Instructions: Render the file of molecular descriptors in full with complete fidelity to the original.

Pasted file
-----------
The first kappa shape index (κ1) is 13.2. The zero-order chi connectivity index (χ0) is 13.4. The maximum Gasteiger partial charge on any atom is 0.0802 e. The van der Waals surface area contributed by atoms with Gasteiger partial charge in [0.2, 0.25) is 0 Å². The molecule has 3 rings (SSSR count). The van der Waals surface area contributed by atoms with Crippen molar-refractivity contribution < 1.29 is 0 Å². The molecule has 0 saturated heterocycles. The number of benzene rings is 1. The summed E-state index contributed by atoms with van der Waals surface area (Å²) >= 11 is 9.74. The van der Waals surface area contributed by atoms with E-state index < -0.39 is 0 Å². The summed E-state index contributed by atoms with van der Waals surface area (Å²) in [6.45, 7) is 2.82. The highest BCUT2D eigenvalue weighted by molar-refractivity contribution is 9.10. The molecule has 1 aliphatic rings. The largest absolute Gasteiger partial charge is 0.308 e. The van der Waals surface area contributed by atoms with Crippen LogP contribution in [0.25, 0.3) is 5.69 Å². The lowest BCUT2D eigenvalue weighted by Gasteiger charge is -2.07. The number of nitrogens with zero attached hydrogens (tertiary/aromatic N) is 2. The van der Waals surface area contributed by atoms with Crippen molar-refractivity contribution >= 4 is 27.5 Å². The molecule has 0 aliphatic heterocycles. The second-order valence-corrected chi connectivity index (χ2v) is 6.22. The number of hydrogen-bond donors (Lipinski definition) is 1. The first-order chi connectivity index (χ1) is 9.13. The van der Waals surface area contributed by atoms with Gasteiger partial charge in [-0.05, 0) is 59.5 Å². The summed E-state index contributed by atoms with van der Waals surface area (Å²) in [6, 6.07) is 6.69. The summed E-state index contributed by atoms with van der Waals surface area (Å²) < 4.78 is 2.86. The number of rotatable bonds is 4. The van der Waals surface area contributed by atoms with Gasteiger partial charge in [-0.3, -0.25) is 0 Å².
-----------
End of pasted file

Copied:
The first kappa shape index (κ1) is 13.2. The zero-order chi connectivity index (χ0) is 13.4. The maximum Gasteiger partial charge on any atom is 0.0802 e. The van der Waals surface area contributed by atoms with Gasteiger partial charge in [0.2, 0.25) is 0 Å². The molecule has 3 rings (SSSR count). The van der Waals surface area contributed by atoms with Crippen molar-refractivity contribution < 1.29 is 0 Å². The molecule has 0 saturated heterocycles. The number of benzene rings is 1. The summed E-state index contributed by atoms with van der Waals surface area (Å²) >= 11 is 9.74. The van der Waals surface area contributed by atoms with E-state index < -0.39 is 0 Å². The summed E-state index contributed by atoms with van der Waals surface area (Å²) in [6.45, 7) is 2.82. The highest BCUT2D eigenvalue weighted by molar-refractivity contribution is 9.10. The molecule has 1 aliphatic rings. The largest absolute Gasteiger partial charge is 0.308 e. The van der Waals surface area contributed by atoms with Crippen LogP contribution in [0.25, 0.3) is 5.69 Å². The lowest BCUT2D eigenvalue weighted by Gasteiger charge is -2.07. The number of nitrogens with zero attached hydrogens (tertiary/aromatic N) is 2. The van der Waals surface area contributed by atoms with Crippen molar-refractivity contribution >= 4 is 27.5 Å². The molecule has 0 aliphatic heterocycles. The second-order valence-corrected chi connectivity index (χ2v) is 6.22. The number of hydrogen-bond donors (Lipinski definition) is 1. The first-order chi connectivity index (χ1) is 9.13. The van der Waals surface area contributed by atoms with Gasteiger partial charge in [-0.05, 0) is 59.5 Å². The summed E-state index contributed by atoms with van der Waals surface area (Å²) in [6, 6.07) is 6.69. The summed E-state index contributed by atoms with van der Waals surface area (Å²) < 4.78 is 2.86. The number of rotatable bonds is 4. The van der Waals surface area contributed by atoms with Gasteiger partial charge in [-0.3, -0.25) is 0 Å².